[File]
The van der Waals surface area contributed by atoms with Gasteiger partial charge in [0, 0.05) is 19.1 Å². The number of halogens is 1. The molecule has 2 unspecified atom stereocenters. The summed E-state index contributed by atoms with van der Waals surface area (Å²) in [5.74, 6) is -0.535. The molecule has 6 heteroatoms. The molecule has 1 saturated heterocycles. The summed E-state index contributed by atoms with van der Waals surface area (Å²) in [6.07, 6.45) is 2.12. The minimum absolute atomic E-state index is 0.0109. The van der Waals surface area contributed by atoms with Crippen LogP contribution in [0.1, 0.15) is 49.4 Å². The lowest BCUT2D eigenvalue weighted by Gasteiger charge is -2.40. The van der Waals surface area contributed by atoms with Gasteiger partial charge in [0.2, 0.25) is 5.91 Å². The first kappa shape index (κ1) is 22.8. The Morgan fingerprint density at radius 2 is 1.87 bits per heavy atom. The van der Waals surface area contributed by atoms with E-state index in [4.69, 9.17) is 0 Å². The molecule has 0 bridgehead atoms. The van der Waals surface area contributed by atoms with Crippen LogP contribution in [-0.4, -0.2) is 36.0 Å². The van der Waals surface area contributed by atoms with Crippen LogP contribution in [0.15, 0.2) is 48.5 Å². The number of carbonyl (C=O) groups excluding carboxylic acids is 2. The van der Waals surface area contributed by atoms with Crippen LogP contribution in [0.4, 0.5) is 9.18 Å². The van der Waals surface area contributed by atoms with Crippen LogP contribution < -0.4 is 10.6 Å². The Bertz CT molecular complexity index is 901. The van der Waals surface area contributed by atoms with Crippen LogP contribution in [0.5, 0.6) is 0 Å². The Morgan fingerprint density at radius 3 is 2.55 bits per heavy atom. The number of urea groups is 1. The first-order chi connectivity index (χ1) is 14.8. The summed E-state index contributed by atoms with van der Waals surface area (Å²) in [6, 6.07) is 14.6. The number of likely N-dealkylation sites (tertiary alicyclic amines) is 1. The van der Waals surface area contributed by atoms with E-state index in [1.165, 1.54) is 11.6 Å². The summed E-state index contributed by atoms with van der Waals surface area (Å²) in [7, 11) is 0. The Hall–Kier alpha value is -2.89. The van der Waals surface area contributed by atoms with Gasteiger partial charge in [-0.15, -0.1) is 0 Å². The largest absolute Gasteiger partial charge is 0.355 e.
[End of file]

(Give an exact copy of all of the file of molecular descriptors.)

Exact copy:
The van der Waals surface area contributed by atoms with Gasteiger partial charge in [0, 0.05) is 19.1 Å². The number of halogens is 1. The molecule has 2 unspecified atom stereocenters. The summed E-state index contributed by atoms with van der Waals surface area (Å²) in [5.74, 6) is -0.535. The molecule has 6 heteroatoms. The molecule has 1 saturated heterocycles. The summed E-state index contributed by atoms with van der Waals surface area (Å²) in [6.07, 6.45) is 2.12. The minimum absolute atomic E-state index is 0.0109. The van der Waals surface area contributed by atoms with Crippen LogP contribution in [0.1, 0.15) is 49.4 Å². The lowest BCUT2D eigenvalue weighted by Gasteiger charge is -2.40. The van der Waals surface area contributed by atoms with Gasteiger partial charge in [0.2, 0.25) is 5.91 Å². The first kappa shape index (κ1) is 22.8. The Morgan fingerprint density at radius 2 is 1.87 bits per heavy atom. The van der Waals surface area contributed by atoms with E-state index in [4.69, 9.17) is 0 Å². The molecule has 0 bridgehead atoms. The van der Waals surface area contributed by atoms with Crippen LogP contribution in [-0.4, -0.2) is 36.0 Å². The van der Waals surface area contributed by atoms with Crippen LogP contribution in [0.15, 0.2) is 48.5 Å². The number of carbonyl (C=O) groups excluding carboxylic acids is 2. The van der Waals surface area contributed by atoms with Crippen LogP contribution in [0.4, 0.5) is 9.18 Å². The van der Waals surface area contributed by atoms with Crippen LogP contribution < -0.4 is 10.6 Å². The Bertz CT molecular complexity index is 901. The van der Waals surface area contributed by atoms with Crippen LogP contribution in [0.5, 0.6) is 0 Å². The Morgan fingerprint density at radius 3 is 2.55 bits per heavy atom. The number of urea groups is 1. The first-order chi connectivity index (χ1) is 14.8. The summed E-state index contributed by atoms with van der Waals surface area (Å²) in [6, 6.07) is 14.6. The number of likely N-dealkylation sites (tertiary alicyclic amines) is 1. The van der Waals surface area contributed by atoms with E-state index in [1.165, 1.54) is 11.6 Å². The summed E-state index contributed by atoms with van der Waals surface area (Å²) in [7, 11) is 0. The Hall–Kier alpha value is -2.89. The van der Waals surface area contributed by atoms with Gasteiger partial charge in [-0.15, -0.1) is 0 Å². The largest absolute Gasteiger partial charge is 0.355 e.